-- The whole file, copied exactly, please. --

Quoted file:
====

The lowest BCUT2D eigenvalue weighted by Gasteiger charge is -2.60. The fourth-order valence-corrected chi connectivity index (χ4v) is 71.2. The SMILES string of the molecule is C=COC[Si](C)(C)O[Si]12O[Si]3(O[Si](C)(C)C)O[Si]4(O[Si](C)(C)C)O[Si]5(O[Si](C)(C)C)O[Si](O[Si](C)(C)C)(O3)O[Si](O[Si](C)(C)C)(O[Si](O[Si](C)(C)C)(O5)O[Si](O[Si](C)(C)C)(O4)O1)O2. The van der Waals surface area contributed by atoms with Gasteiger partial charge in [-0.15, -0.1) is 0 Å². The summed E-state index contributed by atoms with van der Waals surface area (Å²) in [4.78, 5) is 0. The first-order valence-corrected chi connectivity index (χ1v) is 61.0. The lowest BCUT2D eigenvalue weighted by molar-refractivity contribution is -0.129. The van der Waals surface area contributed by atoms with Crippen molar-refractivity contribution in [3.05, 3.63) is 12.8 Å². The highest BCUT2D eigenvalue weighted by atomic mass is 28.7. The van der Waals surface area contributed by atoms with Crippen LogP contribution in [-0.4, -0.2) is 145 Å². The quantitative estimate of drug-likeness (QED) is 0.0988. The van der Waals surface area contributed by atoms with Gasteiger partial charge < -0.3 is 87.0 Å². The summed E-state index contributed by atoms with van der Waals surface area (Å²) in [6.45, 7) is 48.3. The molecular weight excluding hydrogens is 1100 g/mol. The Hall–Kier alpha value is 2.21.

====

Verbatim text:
The lowest BCUT2D eigenvalue weighted by Gasteiger charge is -2.60. The fourth-order valence-corrected chi connectivity index (χ4v) is 71.2. The SMILES string of the molecule is C=COC[Si](C)(C)O[Si]12O[Si]3(O[Si](C)(C)C)O[Si]4(O[Si](C)(C)C)O[Si]5(O[Si](C)(C)C)O[Si](O[Si](C)(C)C)(O3)O[Si](O[Si](C)(C)C)(O[Si](O[Si](C)(C)C)(O5)O[Si](O[Si](C)(C)C)(O4)O1)O2. The van der Waals surface area contributed by atoms with Gasteiger partial charge in [-0.15, -0.1) is 0 Å². The summed E-state index contributed by atoms with van der Waals surface area (Å²) in [4.78, 5) is 0. The first-order valence-corrected chi connectivity index (χ1v) is 61.0. The lowest BCUT2D eigenvalue weighted by molar-refractivity contribution is -0.129. The van der Waals surface area contributed by atoms with Crippen molar-refractivity contribution in [3.05, 3.63) is 12.8 Å². The highest BCUT2D eigenvalue weighted by atomic mass is 28.7. The van der Waals surface area contributed by atoms with Crippen LogP contribution in [-0.4, -0.2) is 145 Å². The quantitative estimate of drug-likeness (QED) is 0.0988. The van der Waals surface area contributed by atoms with Gasteiger partial charge < -0.3 is 87.0 Å². The summed E-state index contributed by atoms with van der Waals surface area (Å²) in [6.45, 7) is 48.3. The molecular weight excluding hydrogens is 1100 g/mol. The Hall–Kier alpha value is 2.21.